dtSearch considerations when searching for Exchange Strings

In addition to the usual SMTP user@domain address format, an email may contain a participant’s Exchange address if it was sent between Exchange users. This presents certain challenges when searching exhaustively for all messages in which a given person may have participated, such as when preparing for an interview or when organizing documents for an individual to review for data privacy.

dtSearch considerations when searching for Exchange Strings

An efficient way to search for documents containing a participant’s name or known email addresses is to set up an STR, which relies on dtSearch. We’ll assume the search index used includes the Extracted Text and all email sender and recipient fields, and that the index uses the default settings for the alphabet file. This is a very common general purpose dtSearch setup.

The Exchange String appears in a format similar to the below, depending on the organization’s setup:

Karen Murphy <”cn=kmurphy/ou=engineering_field_development_group/o=gofaster/c=ca”>

The intuitive approach would be to copy the string exactly as it appears in the sender/recipient field or body text and use it as a search term. However, this would result in 0 hits. Let’s take a closer look at why.

We can immediately spot three things:

  • The display name portion would be hit with a karen w/2 murphy search term, which should already be a search term in your communication STR. We can trim this portion off to make the string shorter and to avoid instances where the display name is missing in the message, which would result in 0 hits for this term.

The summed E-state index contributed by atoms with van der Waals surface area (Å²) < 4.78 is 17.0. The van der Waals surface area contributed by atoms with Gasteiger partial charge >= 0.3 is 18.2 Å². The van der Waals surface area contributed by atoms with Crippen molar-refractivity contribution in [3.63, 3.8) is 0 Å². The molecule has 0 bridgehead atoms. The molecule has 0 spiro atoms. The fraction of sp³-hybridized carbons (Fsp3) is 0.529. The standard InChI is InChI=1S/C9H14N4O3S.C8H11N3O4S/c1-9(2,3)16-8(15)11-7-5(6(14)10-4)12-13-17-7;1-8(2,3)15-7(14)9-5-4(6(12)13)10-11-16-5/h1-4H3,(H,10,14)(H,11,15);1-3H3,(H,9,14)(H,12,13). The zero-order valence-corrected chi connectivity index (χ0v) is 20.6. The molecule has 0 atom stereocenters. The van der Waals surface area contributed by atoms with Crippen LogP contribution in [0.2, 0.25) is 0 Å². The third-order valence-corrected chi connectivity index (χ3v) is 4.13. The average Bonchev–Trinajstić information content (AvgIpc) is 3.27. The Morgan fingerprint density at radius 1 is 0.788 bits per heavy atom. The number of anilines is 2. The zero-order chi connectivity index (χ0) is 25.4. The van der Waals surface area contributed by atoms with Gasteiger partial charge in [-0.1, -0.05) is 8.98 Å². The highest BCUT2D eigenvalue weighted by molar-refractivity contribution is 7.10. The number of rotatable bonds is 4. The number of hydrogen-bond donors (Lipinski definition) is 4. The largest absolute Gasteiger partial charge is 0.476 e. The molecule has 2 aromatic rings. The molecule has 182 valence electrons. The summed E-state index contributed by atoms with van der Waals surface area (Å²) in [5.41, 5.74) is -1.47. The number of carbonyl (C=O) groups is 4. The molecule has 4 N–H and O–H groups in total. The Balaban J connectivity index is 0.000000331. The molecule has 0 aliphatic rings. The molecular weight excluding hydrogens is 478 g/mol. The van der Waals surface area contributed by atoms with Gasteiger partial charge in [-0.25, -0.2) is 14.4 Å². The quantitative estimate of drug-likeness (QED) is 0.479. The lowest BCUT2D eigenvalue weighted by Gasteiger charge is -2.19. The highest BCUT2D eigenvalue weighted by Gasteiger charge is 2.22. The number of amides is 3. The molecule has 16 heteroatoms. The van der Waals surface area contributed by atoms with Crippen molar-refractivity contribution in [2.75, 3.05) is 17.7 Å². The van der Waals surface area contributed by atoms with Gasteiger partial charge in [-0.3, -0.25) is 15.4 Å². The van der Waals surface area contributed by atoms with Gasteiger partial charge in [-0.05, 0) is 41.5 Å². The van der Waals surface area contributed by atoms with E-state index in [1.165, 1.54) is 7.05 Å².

• There are non-alphanumeric characters present: <, “, =, and /.
    • The equals sign is a numerical pattern search operator. Since = is treated as a space by the index, leaving it in the search term will result in 0 hits. We can simply substitute a space in its place. This could also happen with any other search operator character that might appear in the string, such as ?, #, *, %, etc.
    • The <” and “> portions can be trimmed off. The < and > characters are treated as a space by the index; “ is both treated as a space by the index and does nothing to signify an exact phrase in this term and so is superfluous.
    • The / character is treated as a space by the index and is ignored when entered as part of a search string, so it is not a problem. We can leave it as it is.
  • The administrative group portion, engineering_field_development_group, exceeds 32 characters and so is truncated in the index. This string should still work, but in the real world it can make our term return 0 hits.

Let’s rewrite the term to the below:

cn kmurphy/ou engineering_field_development_g*/o gofaster/c ca

This version should run reliably and return hits on Karen Murphy’s Exchange address. The ultimate test of any search term is whether it returns the intended results. If you find an Exchange address in a document set and then run the term against dtSearch with 0 documents returned, there is something wrong.

Filed under: dtsearch, exchange, search

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The contents of this article are intended to convey general information only and not to provide legal advice or opinions.

Epiq Tips are helpful hints that come from our experts who use their deep experience and knowledge to give quick and easy ways to streamline best practices in the legal services industry.

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